As part of the ISSAC (international study of asthma and allergies in childhood) Phase I, Al-Riyami et al. (2003) conducted a nationwide study to determine the prevalence of atopic eczema in Oman. Data was collected from all pupils (divided into 6-7 age group and 13-14 age group) of a randomly selected class of a randomly selected school by filling up the ISSAC questionnaire. Approximately 3000 children in each of the groups were interviewed, 99% of which were Omanis. About 95.4% of the 6-7 years age group (3893 children), and 89.5% (3174 children) of the 13-14 years age group completed the questionnaire. The cumulative prevalence rate of atopic eczema was higher in the 13-14 years old group (14.4%) when compared to the younger age group (7.4%). Similarly, the prevalence rate of chronic rash also showed a statistically significant difference between the two groups (10.2% and 12.6%). However, the 12-month prevalence of rash with atopic distribution (5.8% and 5.2%) was almost similar between the two groups. The prevalence rate of parent-reported diagnosis and symptoms of atopic eczema was found to be higher than those in Iran. In view of the high prevalence rates of reported symptoms and diagnosis of this condition which was associated with high morbidity as reflected by the nights disturbed, Al-Riyami et al. (2003) concluded that more studies needed to be done to determine the possible causes of under-diagnosis and under-management of this condition to improve its control.
El-Tonsy et al. (1998) studied 87 patients (33 Qatari and 54 other nationalities; 73 males and 14 females; 76 adults and 11 children; aged 2-56 years) with alopecia areata (AA). They found five patients (5.8%) to have atopic dermatitis, and 19 patients (21.8%) were found to have a family history for atopic dermatitis.
Janahi et al. (2006) undertook the first ever study to determine the prevalence of allergic diseases among schoolchildren in Qatar. A total of 3,500 Qatari schoolchildren, aged between 6 and 14 years, were selected from both rural and urban areas, based on a stratified, random sampling technique. Parents of all selected subjects were asked to fill questionnaires based on ISAAC intending to diagnose asthma or allergic rhinitis in their child. The response rate was 93.8%, with 3,283 of the subjects returning properly filled questionnaires. Males constituted 52.3% of the study group. A high prevalence of eczema (738 subjects; 22.5%) was diagnosed in the study population. This prevalence was higher than earlier reports from Saudi Arabia and the United Arab Emirates. Interestingly, the prevalence was found to decrease with increasing age. Males were found to be more susceptible to eczema, especially among the youngest age group (6-8 years). Eczema was found to be closely associated with other allergic conditions, with 56.9% of the affected subjects also found to have either asthma and/or allergic rhinitis.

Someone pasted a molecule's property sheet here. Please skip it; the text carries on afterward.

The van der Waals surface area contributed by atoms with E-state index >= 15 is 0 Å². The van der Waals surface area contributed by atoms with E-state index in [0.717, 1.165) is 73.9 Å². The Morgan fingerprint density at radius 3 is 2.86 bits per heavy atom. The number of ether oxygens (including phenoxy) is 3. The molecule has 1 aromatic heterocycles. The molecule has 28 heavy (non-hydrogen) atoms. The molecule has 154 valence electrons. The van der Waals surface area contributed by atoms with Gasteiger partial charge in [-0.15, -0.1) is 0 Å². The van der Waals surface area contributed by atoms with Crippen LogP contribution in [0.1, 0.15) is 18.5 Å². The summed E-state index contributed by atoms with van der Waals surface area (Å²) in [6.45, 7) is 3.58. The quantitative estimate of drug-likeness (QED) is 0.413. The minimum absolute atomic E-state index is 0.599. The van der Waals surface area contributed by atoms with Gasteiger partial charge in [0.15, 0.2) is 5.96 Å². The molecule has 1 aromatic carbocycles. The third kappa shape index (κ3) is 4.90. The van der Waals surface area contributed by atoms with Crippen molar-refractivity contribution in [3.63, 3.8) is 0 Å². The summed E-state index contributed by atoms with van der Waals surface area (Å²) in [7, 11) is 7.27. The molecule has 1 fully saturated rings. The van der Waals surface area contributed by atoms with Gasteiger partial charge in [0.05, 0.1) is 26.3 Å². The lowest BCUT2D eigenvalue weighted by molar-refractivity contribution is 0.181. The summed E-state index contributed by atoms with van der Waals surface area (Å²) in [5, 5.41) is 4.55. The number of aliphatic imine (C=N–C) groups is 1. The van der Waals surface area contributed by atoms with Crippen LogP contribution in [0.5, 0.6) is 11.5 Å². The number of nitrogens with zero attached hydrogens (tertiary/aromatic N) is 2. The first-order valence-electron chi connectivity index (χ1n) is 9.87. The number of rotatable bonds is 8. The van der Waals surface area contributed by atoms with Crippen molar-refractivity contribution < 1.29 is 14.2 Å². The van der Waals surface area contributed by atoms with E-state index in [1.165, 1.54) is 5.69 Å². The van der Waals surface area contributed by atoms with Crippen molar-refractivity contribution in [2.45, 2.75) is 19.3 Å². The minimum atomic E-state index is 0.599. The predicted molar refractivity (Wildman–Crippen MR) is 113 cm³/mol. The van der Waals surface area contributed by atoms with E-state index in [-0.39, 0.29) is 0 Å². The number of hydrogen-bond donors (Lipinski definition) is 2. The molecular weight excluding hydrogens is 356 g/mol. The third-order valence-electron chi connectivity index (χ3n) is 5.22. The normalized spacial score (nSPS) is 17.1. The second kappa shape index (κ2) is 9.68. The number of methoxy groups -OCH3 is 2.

Bin-Obaid (1997) reported 79 (49 males and 30 females) patients with atopic dermatitis diagnosed clinically and evaluated by measuring total serum IgE antibody levels and specific IgE antibodies (RAST) to house dust mixture. Patients who had another disease which may cause high serum IgE levels were excluded. The patients' ages ranged between 2-81 years with a mean age of 30 years. Bin-Obaid (1997) found that serum IgE levels correlate with severity of the disease, and 41 out of the 79 patients (52%) had statistically significant RAST reactivity to house dust mixture. He also found that serum IgE levels were higher in patients showing specific IgE antibodies against house dust mixture in their serum.
Lestringant et al. (1996) described three patients with an association of lichen nitidus and atopic dermatitis (AD).